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12/02/2009 05:12 am ET | Updated May 25, 2011

Time To Talk To Iran Is Now: Analysis

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By Greg Bruno

Perhaps it was not surprising that after thirty years of diplomatic stalemate, expectations for a major breakthrough between Tehran and world powers in Geneva on October 1 were exceedingly low. Iranian Foreign Minister Manouchehr Mottaki, in an interview with CFR.org, said while Iran was "optimistic about the talks," it was under no illusion resolution will be swift. A senior U.S. official, previewing the talks in a briefing with reporters on September 30, echoed the sentiment: "I think it's pretty safe to predict that this is going to be an extraordinarily difficult process."

Yet for all the measured words before the summit, the post-Geneva consensus is decidedly upbeat. Iran vowed to cooperate "fully" with UN inspectors; U.S. and Iranian negotiators met face-to-face in one of the most substantive bilateral contacts (Guardian) in decades; and more talks are already planned. As David Albright, president of the Institute for Science and International Security, told CNN: "For the United States and Iran to sit down finally and start to talk about the significant differences between the two countries is extremely important, and I think it's long overdue." U.S. President Barack Obama said the "meeting was a constructive beginning, but it must be followed by constructive action by the Iranian government."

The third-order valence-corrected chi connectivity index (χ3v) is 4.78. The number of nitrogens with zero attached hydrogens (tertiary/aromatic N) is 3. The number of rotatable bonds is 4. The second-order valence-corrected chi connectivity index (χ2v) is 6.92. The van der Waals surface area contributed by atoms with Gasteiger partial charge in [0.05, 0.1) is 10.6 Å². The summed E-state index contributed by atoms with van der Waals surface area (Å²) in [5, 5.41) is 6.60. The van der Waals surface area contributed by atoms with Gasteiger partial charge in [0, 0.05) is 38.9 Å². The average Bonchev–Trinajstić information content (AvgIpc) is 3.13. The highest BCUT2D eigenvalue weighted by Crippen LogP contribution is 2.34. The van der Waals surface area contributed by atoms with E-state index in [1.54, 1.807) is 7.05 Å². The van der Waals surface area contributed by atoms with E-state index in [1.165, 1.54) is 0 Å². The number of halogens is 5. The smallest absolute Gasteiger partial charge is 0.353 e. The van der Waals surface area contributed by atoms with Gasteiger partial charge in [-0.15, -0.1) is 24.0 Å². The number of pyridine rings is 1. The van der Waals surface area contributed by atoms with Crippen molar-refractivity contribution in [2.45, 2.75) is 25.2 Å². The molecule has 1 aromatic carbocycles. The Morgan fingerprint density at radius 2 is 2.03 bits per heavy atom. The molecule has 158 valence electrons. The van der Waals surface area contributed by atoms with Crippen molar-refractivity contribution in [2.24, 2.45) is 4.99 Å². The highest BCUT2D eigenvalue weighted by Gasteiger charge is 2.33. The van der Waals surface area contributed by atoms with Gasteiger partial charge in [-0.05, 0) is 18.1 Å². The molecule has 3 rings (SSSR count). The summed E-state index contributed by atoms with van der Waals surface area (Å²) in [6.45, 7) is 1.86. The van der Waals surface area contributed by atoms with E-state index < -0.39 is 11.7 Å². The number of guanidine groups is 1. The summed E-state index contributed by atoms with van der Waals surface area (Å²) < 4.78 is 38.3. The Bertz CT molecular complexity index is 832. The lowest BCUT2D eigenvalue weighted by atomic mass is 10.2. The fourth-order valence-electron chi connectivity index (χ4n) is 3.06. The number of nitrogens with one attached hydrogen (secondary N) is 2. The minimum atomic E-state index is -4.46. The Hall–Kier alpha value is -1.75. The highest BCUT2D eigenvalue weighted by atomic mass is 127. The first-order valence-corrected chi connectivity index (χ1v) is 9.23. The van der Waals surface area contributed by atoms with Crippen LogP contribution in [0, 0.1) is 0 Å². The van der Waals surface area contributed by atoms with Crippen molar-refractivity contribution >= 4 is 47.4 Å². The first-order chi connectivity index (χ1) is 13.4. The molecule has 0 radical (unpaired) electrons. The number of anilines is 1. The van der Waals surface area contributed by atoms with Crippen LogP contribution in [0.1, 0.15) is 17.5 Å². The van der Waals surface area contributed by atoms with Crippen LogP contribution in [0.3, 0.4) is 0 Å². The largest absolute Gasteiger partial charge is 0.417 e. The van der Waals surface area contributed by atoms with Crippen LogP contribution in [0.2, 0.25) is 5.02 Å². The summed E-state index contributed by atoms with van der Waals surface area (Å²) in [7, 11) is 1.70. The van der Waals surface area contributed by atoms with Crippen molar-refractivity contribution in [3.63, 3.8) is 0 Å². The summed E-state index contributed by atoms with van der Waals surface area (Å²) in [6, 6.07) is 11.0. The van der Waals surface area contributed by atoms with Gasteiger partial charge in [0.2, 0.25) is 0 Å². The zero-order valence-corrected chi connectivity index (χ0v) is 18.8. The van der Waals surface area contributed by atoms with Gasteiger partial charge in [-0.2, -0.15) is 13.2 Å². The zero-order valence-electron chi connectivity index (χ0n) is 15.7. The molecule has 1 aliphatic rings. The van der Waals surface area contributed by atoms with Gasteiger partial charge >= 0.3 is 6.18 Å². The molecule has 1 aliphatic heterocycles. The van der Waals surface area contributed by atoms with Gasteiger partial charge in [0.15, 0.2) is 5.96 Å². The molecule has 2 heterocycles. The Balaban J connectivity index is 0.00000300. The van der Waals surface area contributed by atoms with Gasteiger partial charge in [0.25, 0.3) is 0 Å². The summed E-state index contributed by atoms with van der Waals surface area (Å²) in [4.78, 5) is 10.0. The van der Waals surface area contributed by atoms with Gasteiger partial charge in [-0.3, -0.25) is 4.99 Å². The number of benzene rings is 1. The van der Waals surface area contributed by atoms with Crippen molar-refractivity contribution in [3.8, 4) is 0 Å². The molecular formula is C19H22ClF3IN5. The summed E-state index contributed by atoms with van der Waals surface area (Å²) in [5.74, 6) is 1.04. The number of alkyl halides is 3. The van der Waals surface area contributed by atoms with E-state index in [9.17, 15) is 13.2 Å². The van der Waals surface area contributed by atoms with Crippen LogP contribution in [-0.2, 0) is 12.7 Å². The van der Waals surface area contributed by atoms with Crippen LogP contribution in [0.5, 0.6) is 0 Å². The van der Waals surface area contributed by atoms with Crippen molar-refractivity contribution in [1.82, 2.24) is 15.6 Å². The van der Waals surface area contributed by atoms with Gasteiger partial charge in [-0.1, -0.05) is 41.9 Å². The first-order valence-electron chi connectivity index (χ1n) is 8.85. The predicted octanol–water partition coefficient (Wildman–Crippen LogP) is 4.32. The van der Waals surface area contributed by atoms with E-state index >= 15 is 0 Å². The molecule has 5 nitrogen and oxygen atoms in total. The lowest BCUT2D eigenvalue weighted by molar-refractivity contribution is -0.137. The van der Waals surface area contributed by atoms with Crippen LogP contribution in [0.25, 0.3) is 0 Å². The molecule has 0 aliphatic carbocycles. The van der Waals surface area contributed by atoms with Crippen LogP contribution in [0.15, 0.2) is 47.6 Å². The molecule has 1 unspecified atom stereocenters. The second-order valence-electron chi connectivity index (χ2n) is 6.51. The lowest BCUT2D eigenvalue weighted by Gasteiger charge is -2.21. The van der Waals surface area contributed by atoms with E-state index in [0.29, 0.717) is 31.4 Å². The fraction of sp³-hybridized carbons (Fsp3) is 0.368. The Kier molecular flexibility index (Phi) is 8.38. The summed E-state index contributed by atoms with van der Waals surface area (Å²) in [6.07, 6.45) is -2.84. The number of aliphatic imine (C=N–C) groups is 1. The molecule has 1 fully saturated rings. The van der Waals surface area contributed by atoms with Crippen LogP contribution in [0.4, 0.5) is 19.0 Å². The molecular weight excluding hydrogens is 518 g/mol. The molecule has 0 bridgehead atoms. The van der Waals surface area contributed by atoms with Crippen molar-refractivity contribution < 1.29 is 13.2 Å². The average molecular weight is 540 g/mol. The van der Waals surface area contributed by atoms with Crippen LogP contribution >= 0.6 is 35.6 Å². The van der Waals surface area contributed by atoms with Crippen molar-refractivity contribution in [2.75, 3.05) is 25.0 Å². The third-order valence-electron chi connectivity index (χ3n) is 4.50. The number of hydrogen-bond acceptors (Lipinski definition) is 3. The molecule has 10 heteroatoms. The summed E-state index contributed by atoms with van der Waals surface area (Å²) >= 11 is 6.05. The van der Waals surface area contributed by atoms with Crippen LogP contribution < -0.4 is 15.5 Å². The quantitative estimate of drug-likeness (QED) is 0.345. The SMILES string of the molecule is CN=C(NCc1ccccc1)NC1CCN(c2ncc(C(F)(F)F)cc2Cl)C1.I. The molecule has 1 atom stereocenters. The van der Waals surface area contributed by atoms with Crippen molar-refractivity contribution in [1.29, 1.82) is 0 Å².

Complicating the meeting was the revelation of a new uranium enrichment plant near the city of Qom. Iran disclosed the plant in a letter to the International Atomic Energy Agency (IAEA) on September 21 (Fars), but Obama--joined by the leaders of France and Britain--accused Tehran of concealment. UN Secretary-General Ban Ki-moon followed up with calls for greater transparency from the Islamic Republic (NYT) on its nuclear program, and Mohamed ElBaradei, the outgoing head of the IAEA, said Iran should have alerted his agency about the plant the day construction began (VOA). Iran, meanwhile, denies it broke the law and insists its actions are legal. Mottaki, speaking with NPR, says the facility at Qom will enrich uranium for civilian power production.

Read the rest on Council On Foreign Relations' (CFR) Website

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